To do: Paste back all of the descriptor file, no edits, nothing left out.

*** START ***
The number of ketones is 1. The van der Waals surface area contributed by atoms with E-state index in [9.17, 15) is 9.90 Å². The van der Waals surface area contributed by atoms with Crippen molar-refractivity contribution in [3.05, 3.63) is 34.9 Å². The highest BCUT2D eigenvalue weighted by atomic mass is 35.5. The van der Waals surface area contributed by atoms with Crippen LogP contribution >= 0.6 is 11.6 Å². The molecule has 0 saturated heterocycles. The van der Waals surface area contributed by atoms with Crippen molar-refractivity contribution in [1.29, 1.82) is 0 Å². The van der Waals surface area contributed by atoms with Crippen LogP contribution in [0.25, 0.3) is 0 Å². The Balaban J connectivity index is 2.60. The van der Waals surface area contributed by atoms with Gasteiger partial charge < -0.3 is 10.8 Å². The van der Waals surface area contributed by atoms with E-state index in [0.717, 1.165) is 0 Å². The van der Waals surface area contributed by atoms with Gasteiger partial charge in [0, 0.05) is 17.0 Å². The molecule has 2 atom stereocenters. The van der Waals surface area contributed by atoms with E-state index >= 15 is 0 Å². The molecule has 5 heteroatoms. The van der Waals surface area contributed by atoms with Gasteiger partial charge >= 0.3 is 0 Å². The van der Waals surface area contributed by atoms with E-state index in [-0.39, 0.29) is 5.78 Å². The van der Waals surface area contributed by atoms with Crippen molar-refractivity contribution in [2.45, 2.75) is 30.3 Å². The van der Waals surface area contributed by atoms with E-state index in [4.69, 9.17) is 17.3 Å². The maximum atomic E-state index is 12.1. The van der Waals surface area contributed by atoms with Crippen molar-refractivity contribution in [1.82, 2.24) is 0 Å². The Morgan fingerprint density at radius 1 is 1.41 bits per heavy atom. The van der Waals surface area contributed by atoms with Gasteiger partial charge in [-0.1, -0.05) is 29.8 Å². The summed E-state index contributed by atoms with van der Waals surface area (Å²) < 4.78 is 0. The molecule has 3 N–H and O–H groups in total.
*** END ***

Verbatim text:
The number of ketones is 1. The van der Waals surface area contributed by atoms with E-state index in [9.17, 15) is 9.90 Å². The van der Waals surface area contributed by atoms with Crippen molar-refractivity contribution in [3.05, 3.63) is 34.9 Å². The highest BCUT2D eigenvalue weighted by atomic mass is 35.5. The van der Waals surface area contributed by atoms with Crippen LogP contribution >= 0.6 is 11.6 Å². The molecule has 0 saturated heterocycles. The van der Waals surface area contributed by atoms with Crippen molar-refractivity contribution in [1.29, 1.82) is 0 Å². The van der Waals surface area contributed by atoms with Crippen LogP contribution in [0.25, 0.3) is 0 Å². The Balaban J connectivity index is 2.60. The van der Waals surface area contributed by atoms with Gasteiger partial charge < -0.3 is 10.8 Å². The van der Waals surface area contributed by atoms with E-state index in [0.717, 1.165) is 0 Å². The van der Waals surface area contributed by atoms with Gasteiger partial charge in [0, 0.05) is 17.0 Å². The molecule has 2 atom stereocenters. The van der Waals surface area contributed by atoms with E-state index >= 15 is 0 Å². The molecule has 5 heteroatoms. The van der Waals surface area contributed by atoms with Gasteiger partial charge >= 0.3 is 0 Å². The van der Waals surface area contributed by atoms with E-state index in [-0.39, 0.29) is 5.78 Å². The van der Waals surface area contributed by atoms with Crippen molar-refractivity contribution in [2.45, 2.75) is 30.3 Å². The van der Waals surface area contributed by atoms with E-state index in [4.69, 9.17) is 17.3 Å². The maximum atomic E-state index is 12.1. The van der Waals surface area contributed by atoms with Crippen molar-refractivity contribution in [1.82, 2.24) is 0 Å². The Morgan fingerprint density at radius 1 is 1.41 bits per heavy atom. The van der Waals surface area contributed by atoms with Gasteiger partial charge in [-0.1, -0.05) is 29.8 Å². The summed E-state index contributed by atoms with van der Waals surface area (Å²) < 4.78 is 0. The molecule has 3 N–H and O–H groups in total.